When Karen Tumulty, the Washington Post reporter who appeared on the Fox News panel last evening, was giddy about the “Gang of Six” bipartisan budget plan offered yesterday-which Tumulty hailed as a sign that government can work-I immediately was skeptical.
I want a budget plan that shows government can go to Jenny Craig. However, the plan, put forward by “Gang of Six” members from both parties, may be more promising than I thought, though less promising than Tumulty thought. I base this tentative optimism on the response of Rep. Paul Ryan, chairman of the House Budget Committee, and a singularly courageous and smart member on all budget issues:
The proposal put forward by a group of seven senators today is a useful addition to the budget debate. I share the frustration that these senators appear to have with the U.S. Senate’s inability to pass a budget in over 800 days. While the proposal lacks detail in many respects, it includes some reforms that could help put our country on a sounder fiscal footing. Most importantly, it reflects a bipartisan recognition that lower tax rates are essential to help spur economic growth. Unfortunately, it increases revenues while failing to seriously address exploding federal spending on health care, which is the primary driver of our debt. There are also serious concerns that the proposal’s substance on spending falls far short of what is needed to achieve the savings it claims. Nevertheless, this effort serves as a sign that we can work together on a bipartisan basis to make a serious down payment now to avert the debt-fueled economic crisis before us.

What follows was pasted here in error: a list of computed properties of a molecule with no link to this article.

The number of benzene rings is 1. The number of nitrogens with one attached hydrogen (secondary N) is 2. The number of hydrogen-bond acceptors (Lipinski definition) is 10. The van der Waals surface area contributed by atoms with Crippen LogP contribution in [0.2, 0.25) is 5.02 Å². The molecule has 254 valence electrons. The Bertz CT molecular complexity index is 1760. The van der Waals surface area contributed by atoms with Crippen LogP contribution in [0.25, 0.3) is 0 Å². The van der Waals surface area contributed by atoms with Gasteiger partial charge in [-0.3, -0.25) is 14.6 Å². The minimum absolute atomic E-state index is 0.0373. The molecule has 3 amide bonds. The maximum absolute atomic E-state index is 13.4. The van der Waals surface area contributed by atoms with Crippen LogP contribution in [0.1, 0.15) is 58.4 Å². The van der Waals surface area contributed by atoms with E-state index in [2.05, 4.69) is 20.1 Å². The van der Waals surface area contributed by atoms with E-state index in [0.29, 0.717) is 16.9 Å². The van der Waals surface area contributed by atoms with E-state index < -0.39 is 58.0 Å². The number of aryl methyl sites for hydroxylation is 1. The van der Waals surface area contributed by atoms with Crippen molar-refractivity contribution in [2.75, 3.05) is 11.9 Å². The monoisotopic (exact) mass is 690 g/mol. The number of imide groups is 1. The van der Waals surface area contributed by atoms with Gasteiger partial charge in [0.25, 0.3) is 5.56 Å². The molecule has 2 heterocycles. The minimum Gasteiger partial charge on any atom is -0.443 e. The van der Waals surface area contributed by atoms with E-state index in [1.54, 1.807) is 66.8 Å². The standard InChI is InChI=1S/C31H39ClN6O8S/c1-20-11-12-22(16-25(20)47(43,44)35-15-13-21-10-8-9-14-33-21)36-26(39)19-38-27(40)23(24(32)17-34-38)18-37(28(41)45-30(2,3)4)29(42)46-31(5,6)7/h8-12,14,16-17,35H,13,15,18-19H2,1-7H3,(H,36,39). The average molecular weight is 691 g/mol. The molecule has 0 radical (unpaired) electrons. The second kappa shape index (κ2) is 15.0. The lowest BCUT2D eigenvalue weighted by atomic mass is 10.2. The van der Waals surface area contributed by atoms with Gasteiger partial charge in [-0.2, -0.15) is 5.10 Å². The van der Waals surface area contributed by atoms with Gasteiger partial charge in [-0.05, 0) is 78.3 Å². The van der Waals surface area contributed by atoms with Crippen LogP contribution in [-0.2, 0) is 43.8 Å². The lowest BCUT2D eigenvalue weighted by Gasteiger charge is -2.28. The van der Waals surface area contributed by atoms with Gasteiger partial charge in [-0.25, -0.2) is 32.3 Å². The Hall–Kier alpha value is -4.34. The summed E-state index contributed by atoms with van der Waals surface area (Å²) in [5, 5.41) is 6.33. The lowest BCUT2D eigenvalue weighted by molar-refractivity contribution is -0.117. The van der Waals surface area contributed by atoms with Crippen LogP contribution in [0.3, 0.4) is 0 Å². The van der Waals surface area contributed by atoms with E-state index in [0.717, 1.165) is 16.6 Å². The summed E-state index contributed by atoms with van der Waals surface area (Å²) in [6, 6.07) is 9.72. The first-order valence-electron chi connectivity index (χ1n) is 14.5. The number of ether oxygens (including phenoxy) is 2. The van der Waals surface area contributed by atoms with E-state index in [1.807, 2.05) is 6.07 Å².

But Ryan points out some serious problems with the plan, including heavy reliance on revenues (it looks like there are tax increases), elusive spending restraints (the cuts seem to come from defense spending), and lack of entitlement reform.
Ryan did, however, note that the gang’s budget plan does include some steps in the right direction on tax reform:
It acknowledges the need for tax reform, proposes a top rate of not more than 29% and as low as 23%. It calls for the reduction of the top corporate tax rate to at least 29% and as low as 23%. It recognizes the current tax code’s complexity and high marginal tax rates hinders economic and job growth. It calls for the tax code to be reformed to move to a territorial system. It calls for any unanticipated additional revenues from economic growth to be used to lower tax rates or deficit reduction, and not used for higher spending. While a laudable proposal, it appears to have no mechanism to ensure this result. To achieve this objective would require, at a minimum, a cap on total spending and ideally a cap on revenues as well.
The Gang’s plan would also repeal the CLASS Act, a long-term entitlement created by the Patient Protection and Affordable Care Act-Obamacare-that many actuaries who have analyzed it believe would have a profoundly bad impact on our national finances (here is a Heritage Foundation summary of it).
I guess this plan is like the famous curate’s egg: good in parts, bad in parts. Though not as delighted as Ms. Tumulty, I can see a glimmer of positive news after reading Paul Ryan.
Finder’s Fee: John McCormack of the Weekly Standard